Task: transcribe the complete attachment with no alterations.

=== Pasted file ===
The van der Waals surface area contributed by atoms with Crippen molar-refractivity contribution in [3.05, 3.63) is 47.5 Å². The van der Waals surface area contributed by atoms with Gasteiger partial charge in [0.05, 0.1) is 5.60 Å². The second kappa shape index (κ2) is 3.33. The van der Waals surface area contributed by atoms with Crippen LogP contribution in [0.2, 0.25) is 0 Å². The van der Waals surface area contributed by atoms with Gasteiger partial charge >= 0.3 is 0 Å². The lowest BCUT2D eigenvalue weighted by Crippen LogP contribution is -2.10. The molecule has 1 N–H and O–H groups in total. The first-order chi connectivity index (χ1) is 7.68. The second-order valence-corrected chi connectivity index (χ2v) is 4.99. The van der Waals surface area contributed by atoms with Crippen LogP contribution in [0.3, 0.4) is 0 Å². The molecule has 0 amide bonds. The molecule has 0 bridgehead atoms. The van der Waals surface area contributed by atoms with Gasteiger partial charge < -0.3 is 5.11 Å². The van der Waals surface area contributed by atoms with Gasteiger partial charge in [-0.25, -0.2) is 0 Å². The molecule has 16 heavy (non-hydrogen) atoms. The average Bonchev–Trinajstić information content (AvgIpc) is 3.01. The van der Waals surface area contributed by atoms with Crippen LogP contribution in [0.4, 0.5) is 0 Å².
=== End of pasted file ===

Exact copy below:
The van der Waals surface area contributed by atoms with Crippen molar-refractivity contribution in [3.05, 3.63) is 47.5 Å². The van der Waals surface area contributed by atoms with Gasteiger partial charge in [0.05, 0.1) is 5.60 Å². The second kappa shape index (κ2) is 3.33. The van der Waals surface area contributed by atoms with Crippen LogP contribution in [0.2, 0.25) is 0 Å². The van der Waals surface area contributed by atoms with Gasteiger partial charge >= 0.3 is 0 Å². The lowest BCUT2D eigenvalue weighted by Crippen LogP contribution is -2.10. The molecule has 1 N–H and O–H groups in total. The first-order chi connectivity index (χ1) is 7.68. The second-order valence-corrected chi connectivity index (χ2v) is 4.99. The van der Waals surface area contributed by atoms with Crippen LogP contribution in [0.3, 0.4) is 0 Å². The molecule has 0 amide bonds. The molecule has 0 bridgehead atoms. The van der Waals surface area contributed by atoms with Gasteiger partial charge < -0.3 is 5.11 Å². The van der Waals surface area contributed by atoms with Gasteiger partial charge in [-0.25, -0.2) is 0 Å². The molecule has 16 heavy (non-hydrogen) atoms. The average Bonchev–Trinajstić information content (AvgIpc) is 3.01. The van der Waals surface area contributed by atoms with Crippen LogP contribution in [0.4, 0.5) is 0 Å².